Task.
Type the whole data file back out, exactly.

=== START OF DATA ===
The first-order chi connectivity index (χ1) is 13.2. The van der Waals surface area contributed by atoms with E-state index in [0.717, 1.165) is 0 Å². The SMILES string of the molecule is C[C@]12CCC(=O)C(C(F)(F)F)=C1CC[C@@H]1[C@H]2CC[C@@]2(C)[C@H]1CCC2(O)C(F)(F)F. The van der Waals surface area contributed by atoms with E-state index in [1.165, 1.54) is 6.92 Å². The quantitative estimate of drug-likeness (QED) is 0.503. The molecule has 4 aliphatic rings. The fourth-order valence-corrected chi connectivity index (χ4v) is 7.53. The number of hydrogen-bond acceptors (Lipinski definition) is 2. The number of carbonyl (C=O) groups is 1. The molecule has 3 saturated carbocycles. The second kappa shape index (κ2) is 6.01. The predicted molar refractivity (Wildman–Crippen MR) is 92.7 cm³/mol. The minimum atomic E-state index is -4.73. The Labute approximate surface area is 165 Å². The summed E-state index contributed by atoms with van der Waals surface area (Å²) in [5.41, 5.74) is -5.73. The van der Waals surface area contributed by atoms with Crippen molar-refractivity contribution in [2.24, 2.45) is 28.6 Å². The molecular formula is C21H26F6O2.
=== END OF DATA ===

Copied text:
The first-order chi connectivity index (χ1) is 13.2. The van der Waals surface area contributed by atoms with E-state index in [0.717, 1.165) is 0 Å². The SMILES string of the molecule is C[C@]12CCC(=O)C(C(F)(F)F)=C1CC[C@@H]1[C@H]2CC[C@@]2(C)[C@H]1CCC2(O)C(F)(F)F. The van der Waals surface area contributed by atoms with E-state index in [1.165, 1.54) is 6.92 Å². The quantitative estimate of drug-likeness (QED) is 0.503. The molecule has 4 aliphatic rings. The fourth-order valence-corrected chi connectivity index (χ4v) is 7.53. The number of hydrogen-bond acceptors (Lipinski definition) is 2. The number of carbonyl (C=O) groups is 1. The molecule has 3 saturated carbocycles. The second kappa shape index (κ2) is 6.01. The predicted molar refractivity (Wildman–Crippen MR) is 92.7 cm³/mol. The minimum atomic E-state index is -4.73. The Labute approximate surface area is 165 Å². The summed E-state index contributed by atoms with van der Waals surface area (Å²) in [5.41, 5.74) is -5.73. The van der Waals surface area contributed by atoms with Crippen molar-refractivity contribution in [2.24, 2.45) is 28.6 Å². The molecular formula is C21H26F6O2.